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Hope and Nests, part III

June 11th, 2008 by isaac · No Comments

Title: Nests and Hope, part III
Date: June 8th, 2008
Texts: Gen 12:1-9; Ps 33:1-12; Rom 4:13-25; Matthew 9:9-13, 18-26

“If I knew that tomorrow was the end of the world, I would plant an apple tree.”

—Martin Luther, a legendary saying

What is hope? And what does it mean to have hope? Jessamine asked some questions during church a few weeks ago that keep these questions on my mind. And it is especially on my mind this week given the recent developments with my blue birds.

Some of you haven’t been here for my recent sermons on my blue birds, so let me recap. I put up a blue bird house at the edge of my front yard, near the street. And despite all the dangers that come with my neighborhood—like cats, cars, and people—some blue birds started a nest in that house. Because that’s what birds do: they build nests that provide space for birth, for new life, right smack in the middle danger and threats to their lives.

And that’s what we do. We build nests of Christ’s love. We surround and sustain one another with the Holy Spirit—the embrace of God’s love. We are God’s nests of hope, nests for the birth and re-birth of life. And our nest-building becomes a reason for hope—that God is still at work, breathing and speaking life through us.

Then there was a problem. I told you the bad news. The eggs hatched, but a cat killed all the babies. The nest became a grave. Very sad. But, after a few days, the two blue birds came back to the site of the massacre and started nesting again. It was amazing. They couldn’t be stopped. That’s what hope looks like, stubborn hope. Death will not have the last word.

And I told you how that’s what our hope looks like too. The story of our hope is the story of a man named Jesus who made nests everywhere, surrounding people with the love of God, offering abundant life. And that life gets killed. But death does not have the last word. God turns a grave, a tomb, into the site of new life. Our hope is born in an empty tomb. The grave is the birthplace of resurrected life. We are now like those blue birds that return to their nest, despite the stench of death, and discover new life. Through that same Holy Spirit who raised Jesus from the dead, we are at work in this world making space for life.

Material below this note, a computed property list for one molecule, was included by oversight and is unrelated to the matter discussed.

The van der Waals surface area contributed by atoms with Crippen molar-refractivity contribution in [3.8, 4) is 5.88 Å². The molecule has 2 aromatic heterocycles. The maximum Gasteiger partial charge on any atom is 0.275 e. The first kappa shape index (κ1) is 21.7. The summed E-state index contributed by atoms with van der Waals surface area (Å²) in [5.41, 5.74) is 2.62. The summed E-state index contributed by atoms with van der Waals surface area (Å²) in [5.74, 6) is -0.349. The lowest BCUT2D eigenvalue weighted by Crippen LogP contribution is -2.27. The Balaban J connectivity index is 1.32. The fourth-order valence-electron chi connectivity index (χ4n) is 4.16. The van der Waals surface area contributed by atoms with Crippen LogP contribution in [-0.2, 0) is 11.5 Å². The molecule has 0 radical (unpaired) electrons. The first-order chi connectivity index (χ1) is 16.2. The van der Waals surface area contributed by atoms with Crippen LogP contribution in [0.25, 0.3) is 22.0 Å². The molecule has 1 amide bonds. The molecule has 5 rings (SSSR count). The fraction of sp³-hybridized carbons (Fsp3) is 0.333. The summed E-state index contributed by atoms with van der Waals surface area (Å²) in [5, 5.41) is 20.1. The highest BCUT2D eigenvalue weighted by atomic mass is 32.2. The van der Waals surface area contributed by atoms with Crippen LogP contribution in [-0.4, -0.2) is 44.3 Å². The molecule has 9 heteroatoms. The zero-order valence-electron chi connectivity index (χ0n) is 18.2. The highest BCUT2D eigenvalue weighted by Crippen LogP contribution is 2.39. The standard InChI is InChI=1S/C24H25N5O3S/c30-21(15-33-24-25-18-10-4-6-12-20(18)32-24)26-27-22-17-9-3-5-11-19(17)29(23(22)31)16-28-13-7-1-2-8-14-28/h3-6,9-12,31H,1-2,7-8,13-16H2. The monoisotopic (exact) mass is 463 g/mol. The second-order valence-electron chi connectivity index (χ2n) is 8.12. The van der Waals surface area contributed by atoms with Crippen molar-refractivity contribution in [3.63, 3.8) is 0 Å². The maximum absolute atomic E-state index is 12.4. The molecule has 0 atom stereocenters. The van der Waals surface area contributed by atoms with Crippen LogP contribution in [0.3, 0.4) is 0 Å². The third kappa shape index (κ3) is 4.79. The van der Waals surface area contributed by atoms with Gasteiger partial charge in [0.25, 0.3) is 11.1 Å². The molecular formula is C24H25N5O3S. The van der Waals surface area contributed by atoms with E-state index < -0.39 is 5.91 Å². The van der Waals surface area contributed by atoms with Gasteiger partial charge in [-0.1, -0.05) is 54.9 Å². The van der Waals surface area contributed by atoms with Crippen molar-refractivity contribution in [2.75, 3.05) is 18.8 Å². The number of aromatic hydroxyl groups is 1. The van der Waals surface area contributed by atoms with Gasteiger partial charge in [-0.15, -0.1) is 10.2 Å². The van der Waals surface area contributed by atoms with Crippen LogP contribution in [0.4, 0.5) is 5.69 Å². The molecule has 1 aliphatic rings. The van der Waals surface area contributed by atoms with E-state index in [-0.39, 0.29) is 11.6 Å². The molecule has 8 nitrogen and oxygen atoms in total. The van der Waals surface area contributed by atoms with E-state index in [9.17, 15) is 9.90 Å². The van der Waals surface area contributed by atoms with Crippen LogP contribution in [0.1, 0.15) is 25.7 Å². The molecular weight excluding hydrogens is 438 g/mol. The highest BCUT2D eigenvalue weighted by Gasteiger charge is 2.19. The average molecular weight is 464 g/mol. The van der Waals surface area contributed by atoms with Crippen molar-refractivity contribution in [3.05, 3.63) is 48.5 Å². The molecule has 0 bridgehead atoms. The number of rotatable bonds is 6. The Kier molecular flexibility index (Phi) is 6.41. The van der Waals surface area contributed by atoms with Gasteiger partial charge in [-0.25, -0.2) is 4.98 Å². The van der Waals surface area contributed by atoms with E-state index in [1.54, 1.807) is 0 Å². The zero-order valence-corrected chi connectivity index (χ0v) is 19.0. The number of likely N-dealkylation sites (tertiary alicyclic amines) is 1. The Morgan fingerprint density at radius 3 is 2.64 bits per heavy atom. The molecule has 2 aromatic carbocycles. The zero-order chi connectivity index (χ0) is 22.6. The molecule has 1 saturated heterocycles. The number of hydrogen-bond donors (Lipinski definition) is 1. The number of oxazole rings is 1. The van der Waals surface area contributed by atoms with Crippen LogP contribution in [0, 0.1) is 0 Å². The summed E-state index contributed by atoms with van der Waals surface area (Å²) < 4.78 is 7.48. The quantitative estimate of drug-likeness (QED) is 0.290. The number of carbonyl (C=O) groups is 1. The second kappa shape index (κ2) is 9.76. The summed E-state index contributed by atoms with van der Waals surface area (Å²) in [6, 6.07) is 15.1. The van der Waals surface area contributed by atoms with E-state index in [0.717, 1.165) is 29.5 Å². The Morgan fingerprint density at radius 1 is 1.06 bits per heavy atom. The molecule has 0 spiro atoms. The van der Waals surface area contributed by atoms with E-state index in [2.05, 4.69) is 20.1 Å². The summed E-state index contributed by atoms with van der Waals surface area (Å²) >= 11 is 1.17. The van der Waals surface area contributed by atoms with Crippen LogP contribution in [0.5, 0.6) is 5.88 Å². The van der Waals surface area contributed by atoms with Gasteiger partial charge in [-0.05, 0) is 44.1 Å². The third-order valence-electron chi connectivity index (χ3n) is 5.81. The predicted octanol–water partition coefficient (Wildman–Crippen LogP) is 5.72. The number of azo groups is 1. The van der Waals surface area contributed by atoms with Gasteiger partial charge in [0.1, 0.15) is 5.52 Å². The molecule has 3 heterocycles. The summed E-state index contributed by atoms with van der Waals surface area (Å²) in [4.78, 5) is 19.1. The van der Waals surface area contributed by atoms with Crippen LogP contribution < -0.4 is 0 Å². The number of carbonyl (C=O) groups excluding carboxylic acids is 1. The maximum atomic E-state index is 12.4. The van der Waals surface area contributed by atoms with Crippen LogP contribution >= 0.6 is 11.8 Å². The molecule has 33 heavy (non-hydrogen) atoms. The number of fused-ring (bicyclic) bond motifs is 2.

Now, a lot has happened since that last sermon. And I think this will be the last one on the blue birds. Last week I peaked in the house. And I saw three eggs. Yes, that grave turned into a place for life. Three eggs waiting to hatch. I was so excited. I felt vindicated. I was right. Death didn’t have the last word. Life won. Promises of hope turned into reality. That bird house is now a sign of good news.

On Tuesday I was lucky enough to see a baby bird struggling to get out of an egg. It was late in the afternoon. I happened to peek into house and saw one little guy. It looked like an alien, or what I imagine an alien would look like. Pretty exciting stuff. I went back inside my house. And whenever I needed a distraction, I would get up from my desk and walk over to the window and check out the house.

After 30 minutes or so, I started to worry. Usually the blue bird parents are darting in and out of that house all day long. I realized that I hadn’t seen them all day.

I went back out there to check out the newborn bird. When I opened the house I saw the baby bird alone with two unhatched eggs, opening his mouth as wide as he could, waiting for food. I started to panic. I quickly did some google research on the internet and discovered that newborn blue birds need to be fed every half hour, or something like that. My mind kept repeating that image of the blue bird with a wide open beak, dying for food—literally.